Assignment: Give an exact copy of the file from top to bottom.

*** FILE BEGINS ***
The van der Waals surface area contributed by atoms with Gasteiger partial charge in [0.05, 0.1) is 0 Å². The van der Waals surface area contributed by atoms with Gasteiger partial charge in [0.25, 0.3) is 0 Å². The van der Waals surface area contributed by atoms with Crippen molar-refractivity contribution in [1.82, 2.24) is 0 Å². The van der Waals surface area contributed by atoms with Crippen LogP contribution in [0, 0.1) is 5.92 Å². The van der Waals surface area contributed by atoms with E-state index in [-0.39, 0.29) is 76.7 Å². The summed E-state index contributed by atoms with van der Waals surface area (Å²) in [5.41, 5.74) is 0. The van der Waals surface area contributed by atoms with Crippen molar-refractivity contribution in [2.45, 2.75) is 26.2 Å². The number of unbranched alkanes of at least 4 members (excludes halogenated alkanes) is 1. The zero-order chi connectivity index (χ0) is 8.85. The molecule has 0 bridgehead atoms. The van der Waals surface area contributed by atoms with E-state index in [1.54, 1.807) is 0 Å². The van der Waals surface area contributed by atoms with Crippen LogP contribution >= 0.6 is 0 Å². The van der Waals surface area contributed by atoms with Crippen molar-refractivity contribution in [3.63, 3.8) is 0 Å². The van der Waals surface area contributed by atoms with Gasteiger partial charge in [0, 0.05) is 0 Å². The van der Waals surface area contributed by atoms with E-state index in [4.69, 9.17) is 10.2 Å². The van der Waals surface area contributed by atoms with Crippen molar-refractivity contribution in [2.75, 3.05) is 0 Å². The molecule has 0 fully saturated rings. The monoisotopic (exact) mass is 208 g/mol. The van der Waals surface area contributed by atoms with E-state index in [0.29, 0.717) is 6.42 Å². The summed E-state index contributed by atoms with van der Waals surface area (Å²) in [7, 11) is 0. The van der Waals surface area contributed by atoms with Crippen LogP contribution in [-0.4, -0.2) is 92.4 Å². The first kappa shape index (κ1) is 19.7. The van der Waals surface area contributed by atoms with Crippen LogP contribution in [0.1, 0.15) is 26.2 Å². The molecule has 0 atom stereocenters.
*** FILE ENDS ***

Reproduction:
The van der Waals surface area contributed by atoms with Gasteiger partial charge in [0.05, 0.1) is 0 Å². The van der Waals surface area contributed by atoms with Gasteiger partial charge in [0.25, 0.3) is 0 Å². The van der Waals surface area contributed by atoms with Crippen molar-refractivity contribution in [1.82, 2.24) is 0 Å². The van der Waals surface area contributed by atoms with Crippen LogP contribution in [0, 0.1) is 5.92 Å². The van der Waals surface area contributed by atoms with E-state index in [-0.39, 0.29) is 76.7 Å². The summed E-state index contributed by atoms with van der Waals surface area (Å²) in [5.41, 5.74) is 0. The van der Waals surface area contributed by atoms with Crippen molar-refractivity contribution in [2.45, 2.75) is 26.2 Å². The number of unbranched alkanes of at least 4 members (excludes halogenated alkanes) is 1. The zero-order chi connectivity index (χ0) is 8.85. The molecule has 0 bridgehead atoms. The van der Waals surface area contributed by atoms with E-state index in [1.54, 1.807) is 0 Å². The van der Waals surface area contributed by atoms with Crippen LogP contribution >= 0.6 is 0 Å². The van der Waals surface area contributed by atoms with Crippen molar-refractivity contribution in [3.63, 3.8) is 0 Å². The van der Waals surface area contributed by atoms with Gasteiger partial charge in [0, 0.05) is 0 Å². The van der Waals surface area contributed by atoms with E-state index in [4.69, 9.17) is 10.2 Å². The van der Waals surface area contributed by atoms with Crippen molar-refractivity contribution in [2.75, 3.05) is 0 Å². The molecule has 0 fully saturated rings. The monoisotopic (exact) mass is 208 g/mol. The van der Waals surface area contributed by atoms with E-state index in [0.29, 0.717) is 6.42 Å². The summed E-state index contributed by atoms with van der Waals surface area (Å²) in [7, 11) is 0. The van der Waals surface area contributed by atoms with Crippen LogP contribution in [-0.4, -0.2) is 92.4 Å². The first kappa shape index (κ1) is 19.7. The van der Waals surface area contributed by atoms with Crippen LogP contribution in [0.1, 0.15) is 26.2 Å². The molecule has 0 atom stereocenters.